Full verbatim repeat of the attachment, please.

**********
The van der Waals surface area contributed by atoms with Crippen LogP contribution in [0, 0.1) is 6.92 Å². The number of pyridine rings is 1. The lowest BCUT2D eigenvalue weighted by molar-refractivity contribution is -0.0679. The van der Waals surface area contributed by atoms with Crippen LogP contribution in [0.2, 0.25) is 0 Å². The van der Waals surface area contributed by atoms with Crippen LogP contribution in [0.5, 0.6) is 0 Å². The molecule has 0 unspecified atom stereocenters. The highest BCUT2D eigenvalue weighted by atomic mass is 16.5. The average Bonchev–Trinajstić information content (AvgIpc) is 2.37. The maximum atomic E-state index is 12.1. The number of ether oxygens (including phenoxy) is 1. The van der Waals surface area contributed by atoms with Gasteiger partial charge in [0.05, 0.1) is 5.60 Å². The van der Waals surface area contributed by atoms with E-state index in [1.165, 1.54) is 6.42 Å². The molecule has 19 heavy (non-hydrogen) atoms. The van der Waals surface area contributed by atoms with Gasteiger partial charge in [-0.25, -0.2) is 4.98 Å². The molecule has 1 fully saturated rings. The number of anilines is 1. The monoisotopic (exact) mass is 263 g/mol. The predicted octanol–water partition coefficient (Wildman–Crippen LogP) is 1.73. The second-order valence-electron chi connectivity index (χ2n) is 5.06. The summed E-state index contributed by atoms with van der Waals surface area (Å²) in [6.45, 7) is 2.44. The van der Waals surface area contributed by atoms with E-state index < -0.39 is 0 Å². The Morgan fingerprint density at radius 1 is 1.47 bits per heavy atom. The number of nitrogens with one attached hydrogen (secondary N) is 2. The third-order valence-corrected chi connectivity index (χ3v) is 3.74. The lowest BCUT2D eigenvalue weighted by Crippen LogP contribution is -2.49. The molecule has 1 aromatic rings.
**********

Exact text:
The van der Waals surface area contributed by atoms with Crippen LogP contribution in [0, 0.1) is 6.92 Å². The number of pyridine rings is 1. The lowest BCUT2D eigenvalue weighted by molar-refractivity contribution is -0.0679. The van der Waals surface area contributed by atoms with Crippen LogP contribution in [0.2, 0.25) is 0 Å². The van der Waals surface area contributed by atoms with Crippen LogP contribution in [0.5, 0.6) is 0 Å². The molecule has 0 unspecified atom stereocenters. The highest BCUT2D eigenvalue weighted by atomic mass is 16.5. The average Bonchev–Trinajstić information content (AvgIpc) is 2.37. The maximum atomic E-state index is 12.1. The number of ether oxygens (including phenoxy) is 1. The van der Waals surface area contributed by atoms with Gasteiger partial charge in [0.05, 0.1) is 5.60 Å². The van der Waals surface area contributed by atoms with E-state index in [1.165, 1.54) is 6.42 Å². The molecule has 19 heavy (non-hydrogen) atoms. The van der Waals surface area contributed by atoms with Gasteiger partial charge in [-0.25, -0.2) is 4.98 Å². The molecule has 1 fully saturated rings. The number of anilines is 1. The monoisotopic (exact) mass is 263 g/mol. The predicted octanol–water partition coefficient (Wildman–Crippen LogP) is 1.73. The second-order valence-electron chi connectivity index (χ2n) is 5.06. The summed E-state index contributed by atoms with van der Waals surface area (Å²) in [6.45, 7) is 2.44. The van der Waals surface area contributed by atoms with E-state index < -0.39 is 0 Å². The Morgan fingerprint density at radius 1 is 1.47 bits per heavy atom. The number of nitrogens with one attached hydrogen (secondary N) is 2. The third-order valence-corrected chi connectivity index (χ3v) is 3.74. The lowest BCUT2D eigenvalue weighted by Crippen LogP contribution is -2.49. The molecule has 1 aromatic rings.